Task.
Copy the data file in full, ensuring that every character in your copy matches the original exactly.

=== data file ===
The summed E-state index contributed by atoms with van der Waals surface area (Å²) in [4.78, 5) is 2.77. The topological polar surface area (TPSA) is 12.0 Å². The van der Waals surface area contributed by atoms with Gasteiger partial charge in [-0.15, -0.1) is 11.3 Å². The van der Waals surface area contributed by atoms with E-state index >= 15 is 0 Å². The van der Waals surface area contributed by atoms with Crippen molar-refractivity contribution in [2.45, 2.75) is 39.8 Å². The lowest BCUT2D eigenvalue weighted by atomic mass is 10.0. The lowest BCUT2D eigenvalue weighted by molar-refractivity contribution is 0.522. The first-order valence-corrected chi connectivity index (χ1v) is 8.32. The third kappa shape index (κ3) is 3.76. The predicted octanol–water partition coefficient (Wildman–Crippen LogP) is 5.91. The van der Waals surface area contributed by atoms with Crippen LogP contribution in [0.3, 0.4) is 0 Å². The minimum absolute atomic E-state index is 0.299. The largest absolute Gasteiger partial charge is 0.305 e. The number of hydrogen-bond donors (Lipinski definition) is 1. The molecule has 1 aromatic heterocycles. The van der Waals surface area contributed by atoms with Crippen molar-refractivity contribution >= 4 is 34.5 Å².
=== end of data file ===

The summed E-state index contributed by atoms with van der Waals surface area (Å²) in [4.78, 5) is 2.77. The topological polar surface area (TPSA) is 12.0 Å². The van der Waals surface area contributed by atoms with Gasteiger partial charge in [-0.15, -0.1) is 11.3 Å². The van der Waals surface area contributed by atoms with E-state index >= 15 is 0 Å². The van der Waals surface area contributed by atoms with Crippen molar-refractivity contribution in [2.45, 2.75) is 39.8 Å². The lowest BCUT2D eigenvalue weighted by atomic mass is 10.0. The lowest BCUT2D eigenvalue weighted by molar-refractivity contribution is 0.522. The first-order valence-corrected chi connectivity index (χ1v) is 8.32. The third kappa shape index (κ3) is 3.76. The predicted octanol–water partition coefficient (Wildman–Crippen LogP) is 5.91. The van der Waals surface area contributed by atoms with Crippen LogP contribution in [0.3, 0.4) is 0 Å². The minimum absolute atomic E-state index is 0.299. The largest absolute Gasteiger partial charge is 0.305 e. The number of hydrogen-bond donors (Lipinski definition) is 1. The molecule has 1 aromatic heterocycles. The van der Waals surface area contributed by atoms with Crippen molar-refractivity contribution >= 4 is 34.5 Å².